580 research outputs found

    Variability, negative evidence, and the acquisition of verb argument constructions

    Get PDF
    We present a hierarchical Bayesian framework for modeling the acquisition of verb argument constructions. It embodies a domain-general approach to learning higher-level knowledge in the form of inductive constraints (or overhypotheses), and has been used to explain other aspects of language development such as the shape bias in learning object names. Here, we demonstrate that the same model captures several phenomena in the acquisition of verb constructions. Our model, like adults in a series of artificial language learning experiments, makes inferences about the distributional statistics of verbs on several levels of abstraction simultaneously. It also produces the qualitative learning patterns displayed by children over the time course of acquisition. These results suggest that the patterns of generalization observed in both children and adults could emerge from basic assumptions about the nature of learning. They also provide an example of a broad class of computational approaches that can resolve Baker's Paradox

    Higher order inference in verb argument structure acquisition

    Get PDF
    Successful language learning combines generalization and the acquisition of lexical constraints. The conflict is particularly clear for verb argument structures, which may generalize to new verbs (John gorped the ball to Bill ->John gorped Bill the ball), yet resist generalization with certain lexical items (John carried the ball to Bill -> *John carried Bill the ball). The resulting learnability “paradox” (Baker 1979) has received great attention in the acquisition literature. Wonnacott, Newport & Tanenhaus 2008 demonstrated that adult learners acquire both general and verb-specific patterns when acquiring an artificial language with two competing argument structures, and that these same constraints are reflected in real time processing. The current work follows up and extends this program of research in two new experiments. We demonstrate that the results are consistent with a hierarchical Bayesian model, originally developed by Kemp, Perfors & Tenebaum (2007) to capture the emergence of feature biases in word learning

    Modeling Human Understanding of Complex Intentional Action with a Bayesian Nonparametric Subgoal Model

    Full text link
    Most human behaviors consist of multiple parts, steps, or subtasks. These structures guide our action planning and execution, but when we observe others, the latent structure of their actions is typically unobservable, and must be inferred in order to learn new skills by demonstration, or to assist others in completing their tasks. For example, an assistant who has learned the subgoal structure of a colleague's task can more rapidly recognize and support their actions as they unfold. Here we model how humans infer subgoals from observations of complex action sequences using a nonparametric Bayesian model, which assumes that observed actions are generated by approximately rational planning over unknown subgoal sequences. We test this model with a behavioral experiment in which humans observed different series of goal-directed actions, and inferred both the number and composition of the subgoal sequences associated with each goal. The Bayesian model predicts human subgoal inferences with high accuracy, and significantly better than several alternative models and straightforward heuristics. Motivated by this result, we simulate how learning and inference of subgoals can improve performance in an artificial user assistance task. The Bayesian model learns the correct subgoals from fewer observations, and better assists users by more rapidly and accurately inferring the goal of their actions than alternative approaches.Comment: Accepted at AAAI 1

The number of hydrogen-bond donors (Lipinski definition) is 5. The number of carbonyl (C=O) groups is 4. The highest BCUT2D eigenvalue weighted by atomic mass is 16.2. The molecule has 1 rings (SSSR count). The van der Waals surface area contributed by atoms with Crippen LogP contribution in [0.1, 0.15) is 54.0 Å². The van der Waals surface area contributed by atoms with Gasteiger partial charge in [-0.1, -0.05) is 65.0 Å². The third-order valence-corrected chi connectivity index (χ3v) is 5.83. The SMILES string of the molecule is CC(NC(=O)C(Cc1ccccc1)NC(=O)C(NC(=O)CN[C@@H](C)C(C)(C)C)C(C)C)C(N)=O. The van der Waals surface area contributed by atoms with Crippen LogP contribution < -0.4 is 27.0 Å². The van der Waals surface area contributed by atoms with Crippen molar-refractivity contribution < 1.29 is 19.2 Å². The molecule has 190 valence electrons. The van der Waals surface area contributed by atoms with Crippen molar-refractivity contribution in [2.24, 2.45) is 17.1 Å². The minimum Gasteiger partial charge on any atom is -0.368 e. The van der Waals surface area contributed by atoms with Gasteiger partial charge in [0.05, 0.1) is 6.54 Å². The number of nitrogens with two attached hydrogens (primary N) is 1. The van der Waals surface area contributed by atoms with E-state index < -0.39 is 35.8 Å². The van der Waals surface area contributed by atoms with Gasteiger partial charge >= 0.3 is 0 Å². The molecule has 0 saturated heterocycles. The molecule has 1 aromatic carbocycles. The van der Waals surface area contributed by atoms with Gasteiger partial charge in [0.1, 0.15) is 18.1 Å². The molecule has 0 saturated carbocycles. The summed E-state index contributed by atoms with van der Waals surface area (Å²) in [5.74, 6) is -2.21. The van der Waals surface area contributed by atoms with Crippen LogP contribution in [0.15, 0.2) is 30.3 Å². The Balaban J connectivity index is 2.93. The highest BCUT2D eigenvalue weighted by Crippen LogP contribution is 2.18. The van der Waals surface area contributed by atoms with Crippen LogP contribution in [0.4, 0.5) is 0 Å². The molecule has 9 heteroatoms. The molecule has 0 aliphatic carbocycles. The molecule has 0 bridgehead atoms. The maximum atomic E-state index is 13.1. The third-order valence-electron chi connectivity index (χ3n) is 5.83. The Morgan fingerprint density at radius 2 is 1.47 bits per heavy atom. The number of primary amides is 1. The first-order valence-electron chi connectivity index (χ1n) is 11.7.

Physical Primitive Decomposition

    Full text link
    Objects are made of parts, each with distinct geometry, physics, functionality, and affordances. Developing such a distributed, physical, interpretable representation of objects will facilitate intelligent agents to better explore and interact with the world. In this paper, we study physical primitive decomposition---understanding an object through its components, each with physical and geometric attributes. As annotated data for object parts and physics are rare, we propose a novel formulation that learns physical primitives by explaining both an object's appearance and its behaviors in physical events. Our model performs well on block towers and tools in both synthetic and real scenarios; we also demonstrate that visual and physical observations often provide complementary signals. We further present ablation and behavioral studies to better understand our model and contrast it with human performance.Comment: ECCV 2018. Project page: http://ppd.csail.mit.edu